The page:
The little pink house with the limestone wraparound porch has a wreath of fake flowers that’s been lolling around by the front door for months. There’s also a wooden cutout of a Canada goose with the words, “Welcome to our Home” scrawled on its belly, and a metal star made in China leaning against the wall.
The owners kicked out the renters a few years ago. The man was on disability; he ended up having a stroke and after he came back from the hospital, we didn’t see him outside. The woman walked on certain days down to the food pantry with a hand cart. She ducked down there, head low. But when she could, she’d carve up a watermelon and come over to share. She was salt of the earth. She was kind. We brought her eggs and produce from our garden when we could. She would sit outside on the porch swing staring into space, smoking a ciggie. She died not long after they kicked her out. I don’t know what happened to her husband or her son, who was a veteran and drove a semi for a living.
They kicked out the renters and the place stood empty for a year. They put the house on the market, charging a laughable amount. Then a more reasonable amount. No one bought it. Then the realtor signs disappeared. At least they mowed the grass.
One evening, the dark house lit up. A dumpster appeared, along with a tatoo-armed, lean couple. The guy was friendly, the girl listless. He always smiled and waved. She never smiled.
Over the next few weeks, they cleared about a bunch of stuff. They tore down the dropped ceilings. They ripped up the seedy carpet. They took the cabinets out and threw them in the dumpster. Soon it was all hauled away.
Then bit by bit, the house went to hell. First, the guy disappeared. Then the gal would go out onto the porch in the middle of the night, pacing, snarling into her phone. She smoked cigarette after cigarette on the porch swing. Her stare was empty. At least she or whoever else was there mowed the lawn.
The strangers started knocking on our door. There was a dumpy brunette who looked worse for wear. She didn’t believe that “Josh” wasn’t inside our house, waiting for her. A wiry, leathery lady rolled up in a black SUV with blacked-out window and skulls across the back. She insisted in a frenzy that we were hiding “Josh.” People came and parked, stayed all night, then disappeared early. The gal came to the door and greeted a package delivery topless. She had no car. We had no idea how she ate. Maybe she bought stuff at the convenience store, the only shop in town.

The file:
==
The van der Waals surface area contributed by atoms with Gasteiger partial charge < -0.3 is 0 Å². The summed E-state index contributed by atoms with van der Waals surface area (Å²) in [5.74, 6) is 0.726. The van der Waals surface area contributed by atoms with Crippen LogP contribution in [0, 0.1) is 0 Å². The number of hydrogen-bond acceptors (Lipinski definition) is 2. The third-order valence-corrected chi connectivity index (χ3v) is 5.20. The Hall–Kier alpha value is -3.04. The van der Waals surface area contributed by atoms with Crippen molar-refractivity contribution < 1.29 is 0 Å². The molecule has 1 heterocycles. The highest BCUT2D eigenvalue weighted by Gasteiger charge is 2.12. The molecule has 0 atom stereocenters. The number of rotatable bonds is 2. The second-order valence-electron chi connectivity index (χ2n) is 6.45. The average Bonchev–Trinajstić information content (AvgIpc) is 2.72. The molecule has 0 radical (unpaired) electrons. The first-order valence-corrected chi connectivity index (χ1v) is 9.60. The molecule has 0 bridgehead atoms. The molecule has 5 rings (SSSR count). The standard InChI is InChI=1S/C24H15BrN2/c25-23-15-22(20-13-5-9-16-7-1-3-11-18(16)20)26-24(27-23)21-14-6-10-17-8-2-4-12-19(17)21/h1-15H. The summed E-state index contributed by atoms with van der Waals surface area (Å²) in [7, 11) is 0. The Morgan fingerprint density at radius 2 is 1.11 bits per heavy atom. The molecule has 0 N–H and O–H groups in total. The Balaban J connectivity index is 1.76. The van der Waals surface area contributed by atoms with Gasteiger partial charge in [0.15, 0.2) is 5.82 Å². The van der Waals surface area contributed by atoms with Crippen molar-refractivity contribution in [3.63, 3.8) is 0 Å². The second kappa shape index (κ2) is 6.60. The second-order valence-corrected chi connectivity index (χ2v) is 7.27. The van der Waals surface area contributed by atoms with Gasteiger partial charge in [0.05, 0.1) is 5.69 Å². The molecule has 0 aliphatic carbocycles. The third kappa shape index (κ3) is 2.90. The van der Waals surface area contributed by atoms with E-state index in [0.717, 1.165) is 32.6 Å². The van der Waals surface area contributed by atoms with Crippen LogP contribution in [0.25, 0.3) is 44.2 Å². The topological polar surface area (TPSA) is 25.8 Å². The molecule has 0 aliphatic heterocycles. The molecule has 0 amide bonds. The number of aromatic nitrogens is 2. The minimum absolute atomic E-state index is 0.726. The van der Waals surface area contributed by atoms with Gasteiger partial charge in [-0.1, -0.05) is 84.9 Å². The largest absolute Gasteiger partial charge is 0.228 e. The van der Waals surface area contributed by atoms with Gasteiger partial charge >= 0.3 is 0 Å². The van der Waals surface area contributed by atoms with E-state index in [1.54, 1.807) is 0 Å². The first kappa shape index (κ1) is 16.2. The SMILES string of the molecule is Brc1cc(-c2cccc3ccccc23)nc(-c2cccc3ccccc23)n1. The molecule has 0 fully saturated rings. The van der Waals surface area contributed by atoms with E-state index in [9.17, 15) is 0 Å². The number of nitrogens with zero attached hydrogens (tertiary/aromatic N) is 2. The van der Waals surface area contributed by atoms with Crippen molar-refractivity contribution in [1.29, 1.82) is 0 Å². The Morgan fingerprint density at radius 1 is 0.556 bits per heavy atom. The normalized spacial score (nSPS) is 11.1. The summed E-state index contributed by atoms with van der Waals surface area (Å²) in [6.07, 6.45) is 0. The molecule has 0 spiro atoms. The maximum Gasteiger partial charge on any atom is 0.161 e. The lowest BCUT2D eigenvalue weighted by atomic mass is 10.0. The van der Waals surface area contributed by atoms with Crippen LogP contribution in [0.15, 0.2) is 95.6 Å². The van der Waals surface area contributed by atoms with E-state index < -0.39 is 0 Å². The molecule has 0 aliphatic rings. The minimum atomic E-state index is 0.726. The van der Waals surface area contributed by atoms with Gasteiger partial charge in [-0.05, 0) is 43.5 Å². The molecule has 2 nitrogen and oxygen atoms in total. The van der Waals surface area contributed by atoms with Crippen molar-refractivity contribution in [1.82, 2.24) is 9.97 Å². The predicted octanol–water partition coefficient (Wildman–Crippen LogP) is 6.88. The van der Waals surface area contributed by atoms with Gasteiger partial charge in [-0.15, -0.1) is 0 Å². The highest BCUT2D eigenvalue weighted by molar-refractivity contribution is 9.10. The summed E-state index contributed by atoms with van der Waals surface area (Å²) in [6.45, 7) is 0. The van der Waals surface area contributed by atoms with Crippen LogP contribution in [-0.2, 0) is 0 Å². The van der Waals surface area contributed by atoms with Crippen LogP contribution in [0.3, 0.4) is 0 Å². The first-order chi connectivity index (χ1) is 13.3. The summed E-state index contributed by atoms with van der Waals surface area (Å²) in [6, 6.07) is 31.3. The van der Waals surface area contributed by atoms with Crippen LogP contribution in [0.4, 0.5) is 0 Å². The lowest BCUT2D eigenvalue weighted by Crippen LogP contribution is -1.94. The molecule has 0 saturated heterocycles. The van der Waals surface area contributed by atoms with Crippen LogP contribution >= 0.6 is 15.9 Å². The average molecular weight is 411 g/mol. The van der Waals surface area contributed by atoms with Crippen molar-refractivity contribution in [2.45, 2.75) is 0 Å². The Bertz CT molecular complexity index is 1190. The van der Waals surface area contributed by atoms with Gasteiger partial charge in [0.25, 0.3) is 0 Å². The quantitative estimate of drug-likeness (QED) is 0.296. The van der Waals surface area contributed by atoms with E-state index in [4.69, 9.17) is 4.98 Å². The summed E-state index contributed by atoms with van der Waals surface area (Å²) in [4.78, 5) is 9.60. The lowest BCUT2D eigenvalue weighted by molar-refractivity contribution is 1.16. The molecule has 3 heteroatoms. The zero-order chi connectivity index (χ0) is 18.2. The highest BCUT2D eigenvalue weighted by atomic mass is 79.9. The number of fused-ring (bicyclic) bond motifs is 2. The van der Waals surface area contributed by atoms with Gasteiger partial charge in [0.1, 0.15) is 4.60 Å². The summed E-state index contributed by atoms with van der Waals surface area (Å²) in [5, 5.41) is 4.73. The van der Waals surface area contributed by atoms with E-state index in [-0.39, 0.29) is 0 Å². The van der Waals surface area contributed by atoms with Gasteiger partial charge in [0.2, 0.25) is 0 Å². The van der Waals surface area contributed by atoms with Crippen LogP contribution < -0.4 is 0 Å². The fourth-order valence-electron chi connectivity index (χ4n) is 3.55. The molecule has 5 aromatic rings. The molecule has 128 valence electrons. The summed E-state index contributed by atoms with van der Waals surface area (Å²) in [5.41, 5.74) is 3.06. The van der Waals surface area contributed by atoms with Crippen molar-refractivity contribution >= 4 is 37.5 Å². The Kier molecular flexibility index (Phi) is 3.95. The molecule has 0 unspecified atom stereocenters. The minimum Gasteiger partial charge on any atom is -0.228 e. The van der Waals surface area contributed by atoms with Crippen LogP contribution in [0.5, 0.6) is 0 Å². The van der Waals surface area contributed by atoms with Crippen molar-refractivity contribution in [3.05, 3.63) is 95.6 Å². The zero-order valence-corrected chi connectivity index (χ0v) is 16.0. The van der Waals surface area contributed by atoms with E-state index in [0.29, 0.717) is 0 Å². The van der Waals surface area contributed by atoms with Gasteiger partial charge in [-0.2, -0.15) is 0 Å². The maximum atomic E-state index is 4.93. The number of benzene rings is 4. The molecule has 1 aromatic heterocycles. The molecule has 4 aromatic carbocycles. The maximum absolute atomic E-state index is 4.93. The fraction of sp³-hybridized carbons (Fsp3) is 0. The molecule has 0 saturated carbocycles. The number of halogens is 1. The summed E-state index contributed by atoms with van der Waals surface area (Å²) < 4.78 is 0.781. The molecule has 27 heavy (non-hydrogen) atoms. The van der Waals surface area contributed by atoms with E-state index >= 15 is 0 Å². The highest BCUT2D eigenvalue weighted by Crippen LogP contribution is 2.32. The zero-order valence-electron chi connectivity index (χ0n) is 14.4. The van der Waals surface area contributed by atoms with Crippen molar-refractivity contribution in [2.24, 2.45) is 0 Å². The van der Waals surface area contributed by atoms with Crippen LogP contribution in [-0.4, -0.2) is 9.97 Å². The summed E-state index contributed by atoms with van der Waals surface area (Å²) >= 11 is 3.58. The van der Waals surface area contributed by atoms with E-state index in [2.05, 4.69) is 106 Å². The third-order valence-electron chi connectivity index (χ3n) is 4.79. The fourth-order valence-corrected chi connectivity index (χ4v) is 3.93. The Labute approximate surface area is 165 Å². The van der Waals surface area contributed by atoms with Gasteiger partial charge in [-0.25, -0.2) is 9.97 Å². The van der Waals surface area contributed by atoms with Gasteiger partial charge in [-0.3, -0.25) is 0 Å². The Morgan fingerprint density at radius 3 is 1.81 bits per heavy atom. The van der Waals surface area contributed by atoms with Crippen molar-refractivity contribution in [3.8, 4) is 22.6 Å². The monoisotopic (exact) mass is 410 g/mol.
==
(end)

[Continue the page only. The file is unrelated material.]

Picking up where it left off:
It was obvious: Fucking “Josh” or whoever he was was dealing, and they couldn’t even get the description of the house right. Lazy motherfuckers. I looked at their house with hatred, every morning.
My husband would watch the house. It became an obsession. He tracked down the criminal record of the guy, his court history. We learned he was in jail, with a high bail, thanks to a run in with a sheriff in another county. He had done time in federal prison as part of a heroin smuggling ring.
The users started shooting up in the rural parking lot across from the little pink house. Our neighbors were on edge. One complained someone had stolen a ladder from his garage. The sheriff got reports, but there was only so much they could do, without a warrant or a wellness check excuse to knock on the door.
One day, the gal put out a cardboard sign. It said “Yard Sale” in ballpoint pen. She sat there, waiting, with a table full of random stuff. Useless belongings. She sat on the porch smoking all day. No one stopped. I don’t know if she sold anything. The laundry line she hung up to display clothes and the safe she moved outside are still there.
She disappeared. We felt relief.
Then the Yeti moved in. He was tall and hairy–hence the nickname–and seemed prone to arts and crafts. He was out at random hours, spray painting a headboard, doing fuck all on the porch. He only wore baggy shorts. He covered up the window in the front door with those mandalas you make by putting a pen in a rotating plastic wheel.
More cars came, more often. They’d show up after dark. Never the same car. The lights would stay on all night. Then they’d leave by 9 AM. I never saw the people come or go. They had gotten wise and started using the back door.
A month or so of this, and the guy’s family showed up. They nailed boards over the front door. They said the guy had been in a bad auto accident. They didn’t mention jail. They told the neighbors to call the sheriff if someone tried to go in the house.
The house went dark again.
It’s stayed that way. It’s empty.